Etruscan religion and mythology were partly incorporated into classical Roman culture, including the Roman pantheon. The Senate adopted key elements of their religion, which were perpetuated by haruspices and noble Roman families who claimed Etruscan descent, long after the general population had forgotten the language. However, in the last years of the Roman Republic the religion began to fall out of favor and was satirized by such notable public figures as Marcus Tullius Cicero. The Julio-Claudians, especially Claudius, who claimed a remote Etruscan descent, maintained a knowledge of the language and religion for a short time longer, but this practice soon ceased. A number of canonical works in the Etruscan language survived until the middle of the first millennium AD, but were destroyed by the ravages of time and by Christian elements in Roman society.
Polytheistic belief system
The Etruscan system of belief was an immanent polytheism; that is, all visible phenomena were considered to be manifestations of divine power, and that power was embodied in deities who acted continually on the world but could be dissuaded or persuaded by mortal men.
Long after the assimilation of the Etruscans, Seneca the Younger said that the difference between the Romans and the Etruscans was that
Whereas we believe lightning to be released as a result of the collision of clouds, they believe that the clouds collide so as to release lightning: for as they attribute all to deity, they are led to believe not that things have a meaning insofar as they occur, but rather that they occur because they must have a meaning.
Spirits and deities
Around the mun or muni, or tombs, were the man or mani (Latin Manes), the souls of the ancestors. In iconography after the 5th century BC, the deceased are shown traveling to the underworld. In several instances of Etruscan art, such as in the François Tomb in Vulci, a spirit of the dead is identified by the term hinthial, literally "(one who is) underneath".
A god was called an ais (later eis), which in the plural is aisar. The abode of a god was a fanu or luth, a sacred place, such as a favi, a grave or temple. There, one would need to make a fler (plural flerchva), or "offering".
Three layers of deities are portrayed in Etruscan art. One appears to be lesser divinities of an indigenous origin: Catha and Usil, the sun; Tivr, the moon; Selvans, a civil god; Turan, the goddess of love; Laran, the god of war; Leinth, the goddess of death; Maris, Thalna, Turms and the god Fufluns, whose name is related in some unknown way to the city of Populonia and the populus Romanus.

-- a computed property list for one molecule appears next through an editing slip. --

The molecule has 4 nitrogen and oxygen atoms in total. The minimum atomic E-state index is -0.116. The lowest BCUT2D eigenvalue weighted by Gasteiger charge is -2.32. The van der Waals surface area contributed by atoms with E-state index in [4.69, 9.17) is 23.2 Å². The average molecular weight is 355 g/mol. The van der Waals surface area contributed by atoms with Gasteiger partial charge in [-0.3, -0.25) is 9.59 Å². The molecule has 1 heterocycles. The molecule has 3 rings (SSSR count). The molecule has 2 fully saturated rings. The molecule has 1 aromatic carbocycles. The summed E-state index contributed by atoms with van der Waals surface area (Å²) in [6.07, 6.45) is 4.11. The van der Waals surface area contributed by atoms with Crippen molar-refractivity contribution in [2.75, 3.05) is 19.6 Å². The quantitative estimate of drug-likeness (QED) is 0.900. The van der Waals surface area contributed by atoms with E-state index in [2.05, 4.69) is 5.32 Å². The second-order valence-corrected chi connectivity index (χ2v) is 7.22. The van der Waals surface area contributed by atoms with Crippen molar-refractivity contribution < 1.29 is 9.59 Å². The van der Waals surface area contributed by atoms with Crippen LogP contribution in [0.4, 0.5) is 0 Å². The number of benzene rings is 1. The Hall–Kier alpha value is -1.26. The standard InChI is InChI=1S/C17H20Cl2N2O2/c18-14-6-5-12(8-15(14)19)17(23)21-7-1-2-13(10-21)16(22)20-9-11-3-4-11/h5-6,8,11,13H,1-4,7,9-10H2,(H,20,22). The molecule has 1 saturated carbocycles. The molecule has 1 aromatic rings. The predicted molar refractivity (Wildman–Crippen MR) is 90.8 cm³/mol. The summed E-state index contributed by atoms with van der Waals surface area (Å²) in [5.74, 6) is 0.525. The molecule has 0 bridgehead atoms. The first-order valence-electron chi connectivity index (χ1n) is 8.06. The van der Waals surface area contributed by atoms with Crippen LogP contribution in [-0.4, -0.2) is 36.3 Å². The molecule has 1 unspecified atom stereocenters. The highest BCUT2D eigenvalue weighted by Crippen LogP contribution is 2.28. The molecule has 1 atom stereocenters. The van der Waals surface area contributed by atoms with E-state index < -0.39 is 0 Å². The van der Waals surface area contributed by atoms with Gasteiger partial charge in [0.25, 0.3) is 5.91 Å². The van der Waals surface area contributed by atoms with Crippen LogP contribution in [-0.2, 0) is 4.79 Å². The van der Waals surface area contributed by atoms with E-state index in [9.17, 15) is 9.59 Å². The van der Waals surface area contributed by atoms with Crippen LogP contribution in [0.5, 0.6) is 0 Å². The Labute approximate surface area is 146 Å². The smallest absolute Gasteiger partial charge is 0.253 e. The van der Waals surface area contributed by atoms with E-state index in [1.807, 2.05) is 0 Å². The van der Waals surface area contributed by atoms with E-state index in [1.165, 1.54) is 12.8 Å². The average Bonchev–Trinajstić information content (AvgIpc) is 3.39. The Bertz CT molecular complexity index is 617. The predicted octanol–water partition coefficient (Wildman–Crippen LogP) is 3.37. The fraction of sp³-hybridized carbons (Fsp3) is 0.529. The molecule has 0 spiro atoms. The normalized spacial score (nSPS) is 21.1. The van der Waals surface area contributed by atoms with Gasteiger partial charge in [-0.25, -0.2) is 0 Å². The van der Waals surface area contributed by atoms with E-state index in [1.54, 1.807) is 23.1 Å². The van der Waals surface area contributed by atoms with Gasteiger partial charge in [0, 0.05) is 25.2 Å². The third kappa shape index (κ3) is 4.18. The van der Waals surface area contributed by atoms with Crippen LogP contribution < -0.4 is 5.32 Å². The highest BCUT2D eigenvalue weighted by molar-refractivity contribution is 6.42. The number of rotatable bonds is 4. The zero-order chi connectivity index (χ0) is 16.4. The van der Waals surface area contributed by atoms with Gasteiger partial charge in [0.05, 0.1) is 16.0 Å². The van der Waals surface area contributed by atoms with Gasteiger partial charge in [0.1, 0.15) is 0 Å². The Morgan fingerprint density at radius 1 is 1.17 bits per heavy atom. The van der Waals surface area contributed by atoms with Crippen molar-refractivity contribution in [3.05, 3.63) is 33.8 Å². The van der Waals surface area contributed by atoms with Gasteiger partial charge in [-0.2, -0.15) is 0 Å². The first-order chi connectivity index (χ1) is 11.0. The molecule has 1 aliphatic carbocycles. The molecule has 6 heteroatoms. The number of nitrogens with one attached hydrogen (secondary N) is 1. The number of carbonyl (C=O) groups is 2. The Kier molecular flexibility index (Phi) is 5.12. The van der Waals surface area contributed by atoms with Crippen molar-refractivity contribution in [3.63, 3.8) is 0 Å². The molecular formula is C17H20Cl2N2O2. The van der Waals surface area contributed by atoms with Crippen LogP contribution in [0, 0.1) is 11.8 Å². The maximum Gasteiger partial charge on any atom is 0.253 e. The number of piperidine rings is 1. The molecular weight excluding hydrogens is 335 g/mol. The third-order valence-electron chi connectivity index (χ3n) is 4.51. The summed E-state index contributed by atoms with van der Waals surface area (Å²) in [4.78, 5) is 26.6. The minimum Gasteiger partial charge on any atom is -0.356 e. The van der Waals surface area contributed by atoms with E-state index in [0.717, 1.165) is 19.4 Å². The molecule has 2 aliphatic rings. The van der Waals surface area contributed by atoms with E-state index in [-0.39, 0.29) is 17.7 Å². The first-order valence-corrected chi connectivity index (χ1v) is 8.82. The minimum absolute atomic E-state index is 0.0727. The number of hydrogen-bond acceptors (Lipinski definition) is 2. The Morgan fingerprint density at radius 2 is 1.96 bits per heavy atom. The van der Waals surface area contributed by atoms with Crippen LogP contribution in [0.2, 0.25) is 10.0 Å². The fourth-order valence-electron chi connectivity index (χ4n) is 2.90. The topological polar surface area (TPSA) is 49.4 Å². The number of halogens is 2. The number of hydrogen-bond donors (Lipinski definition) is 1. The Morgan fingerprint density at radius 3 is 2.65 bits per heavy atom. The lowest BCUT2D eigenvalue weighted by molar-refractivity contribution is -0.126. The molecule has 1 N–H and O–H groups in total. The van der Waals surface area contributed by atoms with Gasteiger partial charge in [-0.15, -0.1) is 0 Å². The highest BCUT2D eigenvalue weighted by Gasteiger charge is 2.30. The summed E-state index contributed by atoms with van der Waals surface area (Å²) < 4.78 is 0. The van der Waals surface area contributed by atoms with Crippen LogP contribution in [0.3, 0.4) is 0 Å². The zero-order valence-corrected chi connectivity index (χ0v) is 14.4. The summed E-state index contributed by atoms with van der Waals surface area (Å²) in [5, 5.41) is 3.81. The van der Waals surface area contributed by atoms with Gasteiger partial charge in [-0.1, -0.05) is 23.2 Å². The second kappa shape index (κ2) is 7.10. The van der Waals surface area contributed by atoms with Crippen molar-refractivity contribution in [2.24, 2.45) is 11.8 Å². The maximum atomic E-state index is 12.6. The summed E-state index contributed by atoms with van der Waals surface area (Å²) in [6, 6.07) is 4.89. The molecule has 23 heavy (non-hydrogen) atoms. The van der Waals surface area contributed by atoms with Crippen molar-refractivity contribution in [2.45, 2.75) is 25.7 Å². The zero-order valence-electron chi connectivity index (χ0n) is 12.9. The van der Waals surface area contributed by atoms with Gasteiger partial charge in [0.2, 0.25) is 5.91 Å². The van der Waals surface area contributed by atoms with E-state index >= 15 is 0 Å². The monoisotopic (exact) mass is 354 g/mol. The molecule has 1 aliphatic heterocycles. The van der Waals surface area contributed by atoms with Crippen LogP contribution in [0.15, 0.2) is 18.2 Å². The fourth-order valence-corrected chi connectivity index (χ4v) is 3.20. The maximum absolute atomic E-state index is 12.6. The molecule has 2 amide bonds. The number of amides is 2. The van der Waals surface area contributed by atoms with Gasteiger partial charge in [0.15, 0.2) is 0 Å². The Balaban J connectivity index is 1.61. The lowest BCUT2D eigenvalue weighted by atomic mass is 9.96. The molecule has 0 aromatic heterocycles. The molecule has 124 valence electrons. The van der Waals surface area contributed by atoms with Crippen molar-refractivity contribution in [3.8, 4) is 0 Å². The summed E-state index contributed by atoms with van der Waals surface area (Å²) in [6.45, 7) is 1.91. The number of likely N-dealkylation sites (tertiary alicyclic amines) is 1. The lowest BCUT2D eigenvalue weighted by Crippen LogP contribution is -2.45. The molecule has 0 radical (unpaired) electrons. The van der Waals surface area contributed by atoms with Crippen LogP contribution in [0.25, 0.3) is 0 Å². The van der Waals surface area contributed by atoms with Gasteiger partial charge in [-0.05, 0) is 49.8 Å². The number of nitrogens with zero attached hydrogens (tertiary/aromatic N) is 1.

As a third layer, the Greek gods were adopted by the Etruscan system during the Etruscan Orientalizing Period of 750/700-600 BC. Examples are Aritimi (Artemis), Menrva (Minerva; Latin equivalent of Athena), and Pacha (Bacchus; Latin equivalent of Dionysus), and over time the primary trinity became Tinia, Uni and Menrva.
List of Etruscan mythological figures
Seers and divinations
The Etruscans believed their religion had been revealed to them by seers, the two main ones being Tages, a childlike figure born from tilled land who was immediately gifted with prescience, and Vegoia, a female figure.
Massimo Pallottino summarizes the known (but non-extant) scriptures as the Libri Haruspicini, containing the theory and rules of divination from animal entrails; the Libri Fulgurales, describing divination from lightning strikes; and the Libri Rituales. The last was composed of the Libri Fatales, detailing the religiously correct methods of founding cities and shrines, draining fields, formulating laws and ordinances, measuring space and dividing time; the Libri Acherontici, dealing with the hereafter; and the Libri Ostentaria, containing rules for interpreting prodigies. The revelations of the prophet Tages were given in the Libri Tagetici, which included the Libri Haruspicini and the Acherontici, and those of the prophetess Vegoia in the Libri Vegoici, which included the Libri Fulgurales and part of the Libri Rituales.